ReleaseDC .hWnd, hDCSrc
            AutoRedraw = False
        End With
        mnuCapture.Enabled = False
    End Sub
    The demo has two Forms, the first one for capturing a rotated screenshot of the client area of the second one.

    You would call GetWindowDC() instead of GetDC() if you want the entire window including the non-client area of the second Form as well. That returns "iffy" results these days because in recent versions of Windows DWM (Desktop Window Manager) plays a lot of reindeer games to create funky border effects.
    Attached Files Attached Files

  9. #9

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    Re: printscreen

    SamOscarBrown, thank you for cutting me some slack, but in my defense, I thought frmText and labText, which only contain text were good names. :-(
    Okay, to all following this post, I found a workaround--I put the label, labText, on form1, so it is a part of the bitmap that I assign to frmText.Picture. All would work well (works partially) if the bitmap was not bigger than the form (due to the banner). When I scan the bitmap with frmText.Point, I only get about half of the pixels in the label. I'm going to try baka's suggestion, which will not have a banner that makes the bitmap bigger than the textbox. I'll be back with my results in a day or so. Thanks.

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    Re: printscreen

    dilettante,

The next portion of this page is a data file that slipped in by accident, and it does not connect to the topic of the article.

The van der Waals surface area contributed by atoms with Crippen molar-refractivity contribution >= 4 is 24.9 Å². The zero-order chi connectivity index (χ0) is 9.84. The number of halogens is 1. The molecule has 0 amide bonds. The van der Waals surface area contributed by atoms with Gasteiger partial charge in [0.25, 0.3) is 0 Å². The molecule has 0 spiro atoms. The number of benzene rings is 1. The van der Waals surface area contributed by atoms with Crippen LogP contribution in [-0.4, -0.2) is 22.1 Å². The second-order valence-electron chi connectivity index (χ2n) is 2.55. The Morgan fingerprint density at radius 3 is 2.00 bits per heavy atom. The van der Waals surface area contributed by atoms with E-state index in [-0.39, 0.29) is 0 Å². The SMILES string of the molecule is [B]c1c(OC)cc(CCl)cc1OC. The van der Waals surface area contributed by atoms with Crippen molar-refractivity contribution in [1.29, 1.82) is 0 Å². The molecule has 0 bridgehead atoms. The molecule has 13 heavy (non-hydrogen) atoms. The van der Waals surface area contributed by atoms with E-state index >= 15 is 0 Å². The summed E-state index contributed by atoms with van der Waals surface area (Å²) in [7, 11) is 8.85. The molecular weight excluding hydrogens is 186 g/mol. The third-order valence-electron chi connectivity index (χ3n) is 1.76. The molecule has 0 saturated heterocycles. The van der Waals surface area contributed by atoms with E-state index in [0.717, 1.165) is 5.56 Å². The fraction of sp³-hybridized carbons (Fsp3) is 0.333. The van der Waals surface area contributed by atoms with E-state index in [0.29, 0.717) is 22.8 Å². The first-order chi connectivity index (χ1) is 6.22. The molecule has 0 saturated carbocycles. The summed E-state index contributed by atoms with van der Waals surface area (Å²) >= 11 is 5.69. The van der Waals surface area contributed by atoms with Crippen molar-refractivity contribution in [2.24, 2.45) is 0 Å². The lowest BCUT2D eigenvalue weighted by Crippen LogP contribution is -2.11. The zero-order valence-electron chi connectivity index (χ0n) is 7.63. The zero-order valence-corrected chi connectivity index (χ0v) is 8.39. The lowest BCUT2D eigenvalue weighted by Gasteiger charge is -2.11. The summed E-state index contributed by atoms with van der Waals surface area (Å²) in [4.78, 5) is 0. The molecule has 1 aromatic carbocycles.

unnecessary hoops, yeah, I'm sure. Nearly every line of code in your code window was not in the version of VB6 I learned. Likewise that of baka, but I'm happy to try yours and his suggestions. Regarding rotation, I only want 90 degrees, so Pset(x0+y,y0-x) does the job, where x0,y0 is the center of rotation, and x,y is the coordinates of the text's pixels. Thanks for the clipboard advice and code example.

  11. #11

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    Re: printscreen

    baka,
    I'm confused, not to mention being unfamiliar with the code you shared. It looks like a version of VB beyond 6.0. Anyway, I can't use the entire hwnd, because it contains the banner of the form, making the bitmap bigger than the form. (The bits don't align with the pixels of the form.) I want to use your code to get the bitmap of the text assigned to the caption of my label, labText. Here's my code with improved (?) variable names and comments explaining my intentions. Will you show me how to adapt your code to do that?